A man who speaks admirably about girls who read. In prose. #saynomore

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Why you need to start asking ‘why?’ again

Kids have it sussed. Asking ‘why?’ of any situation is enlightening. It opens the mind, allows for new ways of doing things, encourages creativity and subdues the common adult fault of passive acceptance.

Very little in life occurs by chance. Almost everything that we encounter is due to a choice – yours or someone else’s.

Ask yourself why

Ask yourself, “Why?”

Understanding ‘why’ leads to many awesome insights. It helps us understand why others take the actions they take. It helps us understand why we ourselves do certain things. It teaches us about the fundamental drivers that influence different areas of our lives. It teaches us about history, science, emotion and business. It helps us to not take things for granted and gives us the opportunity to give others the benefit of the doubt.

Why is your friend gloating about their pay rise? Not because he’s being snarky, but because he’s been feeling low and wants to feel better about himself. Why is your client being so demanding? Because she’s been given a hard word about her performance. Why is the driver behind you being so aggressive? Because they’re going through a separation and are at the height of anxiety. 

Kids ask ‘why?’ because often they don’t yet have the life experience to piece cause and effect together. Later, as time starts passing us by faster and faster, we cease questioning. We take a step back, make assumptions and indifferently tolerate, or not tolerate, what’s happening around us.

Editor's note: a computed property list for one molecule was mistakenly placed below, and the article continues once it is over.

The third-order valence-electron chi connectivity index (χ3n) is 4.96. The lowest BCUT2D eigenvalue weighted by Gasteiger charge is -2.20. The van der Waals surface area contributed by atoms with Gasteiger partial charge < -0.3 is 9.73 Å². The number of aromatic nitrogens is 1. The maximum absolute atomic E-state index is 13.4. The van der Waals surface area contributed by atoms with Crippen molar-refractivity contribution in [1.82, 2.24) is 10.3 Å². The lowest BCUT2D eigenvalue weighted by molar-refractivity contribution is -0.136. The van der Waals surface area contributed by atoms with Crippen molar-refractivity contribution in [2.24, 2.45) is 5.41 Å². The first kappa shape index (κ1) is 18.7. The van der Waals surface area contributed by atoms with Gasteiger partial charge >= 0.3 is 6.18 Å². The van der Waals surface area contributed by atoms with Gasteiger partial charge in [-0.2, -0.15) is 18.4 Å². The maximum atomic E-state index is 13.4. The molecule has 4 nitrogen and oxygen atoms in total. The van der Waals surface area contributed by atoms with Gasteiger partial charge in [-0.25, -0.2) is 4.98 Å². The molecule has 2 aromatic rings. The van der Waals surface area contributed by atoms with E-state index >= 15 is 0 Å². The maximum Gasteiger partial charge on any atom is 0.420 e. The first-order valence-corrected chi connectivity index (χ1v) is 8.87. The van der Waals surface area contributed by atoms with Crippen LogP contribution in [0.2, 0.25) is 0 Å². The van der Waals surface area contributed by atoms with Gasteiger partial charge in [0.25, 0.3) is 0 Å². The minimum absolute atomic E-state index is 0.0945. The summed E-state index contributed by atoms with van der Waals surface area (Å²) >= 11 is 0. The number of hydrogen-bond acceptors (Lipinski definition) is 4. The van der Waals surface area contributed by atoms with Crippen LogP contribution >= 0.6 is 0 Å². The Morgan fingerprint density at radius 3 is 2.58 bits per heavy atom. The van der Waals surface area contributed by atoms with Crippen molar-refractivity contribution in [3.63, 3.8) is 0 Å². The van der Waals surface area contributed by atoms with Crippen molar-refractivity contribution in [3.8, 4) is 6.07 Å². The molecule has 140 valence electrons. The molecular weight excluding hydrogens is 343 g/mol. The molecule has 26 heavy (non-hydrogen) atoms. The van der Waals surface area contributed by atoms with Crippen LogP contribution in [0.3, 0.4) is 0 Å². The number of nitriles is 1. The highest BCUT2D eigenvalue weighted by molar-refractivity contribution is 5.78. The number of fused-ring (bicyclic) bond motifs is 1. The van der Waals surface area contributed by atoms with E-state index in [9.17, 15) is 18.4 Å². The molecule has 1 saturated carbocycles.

Asking ‘why?’ takes us back to the basics, providing a deeper understanding of people and life. Asking ‘why?’ grounds us.

We should never stop questioning. If you find that you’ve stopped asking ‘why?’, it’s time to start once more.

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Top 5: TEDxSydney, make another person’s day, VW Golf advert, Le Creuset, Here is Today

The clear ‘Top 5’ highlight this week was TEDxSydney. It was a day of inspiration and ideas and I’m probably still a little high from it! Here’s this week’s Top 5 things I’ve enjoyed:

1) TEDxSydney
I was stoked to be accepted as part of the live audience for TEDxSydney 2013. The whole day was incredible – the speakers, the setup, the attendees, the food! I loved every part.
TEDxSydney name badge
Some of the best bits included: